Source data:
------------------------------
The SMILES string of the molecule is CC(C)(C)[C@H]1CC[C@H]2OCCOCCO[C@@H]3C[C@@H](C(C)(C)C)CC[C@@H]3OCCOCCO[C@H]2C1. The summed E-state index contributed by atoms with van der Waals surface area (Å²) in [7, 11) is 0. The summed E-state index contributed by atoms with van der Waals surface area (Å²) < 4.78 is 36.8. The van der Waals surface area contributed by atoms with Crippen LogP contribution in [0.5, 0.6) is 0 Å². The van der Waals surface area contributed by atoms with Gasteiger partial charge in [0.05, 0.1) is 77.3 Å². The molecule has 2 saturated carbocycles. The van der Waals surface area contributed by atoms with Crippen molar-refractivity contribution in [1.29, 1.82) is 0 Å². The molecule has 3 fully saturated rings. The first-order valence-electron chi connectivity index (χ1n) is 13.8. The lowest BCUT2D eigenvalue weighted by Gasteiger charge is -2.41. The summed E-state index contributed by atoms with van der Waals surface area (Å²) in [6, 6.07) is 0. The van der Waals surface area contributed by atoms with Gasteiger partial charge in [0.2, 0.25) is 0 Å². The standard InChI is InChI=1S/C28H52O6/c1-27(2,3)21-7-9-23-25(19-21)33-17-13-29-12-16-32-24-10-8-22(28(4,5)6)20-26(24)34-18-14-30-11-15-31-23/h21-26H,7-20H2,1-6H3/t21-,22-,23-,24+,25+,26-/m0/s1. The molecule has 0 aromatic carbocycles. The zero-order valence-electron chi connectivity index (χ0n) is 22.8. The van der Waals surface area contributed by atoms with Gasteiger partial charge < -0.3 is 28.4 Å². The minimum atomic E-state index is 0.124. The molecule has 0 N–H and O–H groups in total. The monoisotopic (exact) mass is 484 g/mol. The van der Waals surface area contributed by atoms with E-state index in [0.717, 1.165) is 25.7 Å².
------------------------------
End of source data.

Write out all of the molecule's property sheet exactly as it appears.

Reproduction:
The SMILES string of the molecule is CC(C)(C)[C@H]1CC[C@H]2OCCOCCO[C@@H]3C[C@@H](C(C)(C)C)CC[C@@H]3OCCOCCO[C@H]2C1. The summed E-state index contributed by atoms with van der Waals surface area (Å²) in [7, 11) is 0. The summed E-state index contributed by atoms with van der Waals surface area (Å²) < 4.78 is 36.8. The van der Waals surface area contributed by atoms with Crippen LogP contribution in [0.5, 0.6) is 0 Å². The van der Waals surface area contributed by atoms with Gasteiger partial charge in [0.05, 0.1) is 77.3 Å². The molecule has 2 saturated carbocycles. The van der Waals surface area contributed by atoms with Crippen molar-refractivity contribution in [1.29, 1.82) is 0 Å². The molecule has 3 fully saturated rings. The first-order valence-electron chi connectivity index (χ1n) is 13.8. The lowest BCUT2D eigenvalue weighted by Gasteiger charge is -2.41. The summed E-state index contributed by atoms with van der Waals surface area (Å²) in [6, 6.07) is 0. The van der Waals surface area contributed by atoms with Gasteiger partial charge in [0.2, 0.25) is 0 Å². The standard InChI is InChI=1S/C28H52O6/c1-27(2,3)21-7-9-23-25(19-21)33-17-13-29-12-16-32-24-10-8-22(28(4,5)6)20-26(24)34-18-14-30-11-15-31-23/h21-26H,7-20H2,1-6H3/t21-,22-,23-,24+,25+,26-/m0/s1. The molecule has 0 aromatic carbocycles. The zero-order valence-electron chi connectivity index (χ0n) is 22.8. The van der Waals surface area contributed by atoms with Gasteiger partial charge < -0.3 is 28.4 Å². The minimum atomic E-state index is 0.124. The molecule has 0 N–H and O–H groups in total. The monoisotopic (exact) mass is 484 g/mol. The van der Waals surface area contributed by atoms with E-state index in [0.717, 1.165) is 25.7 Å².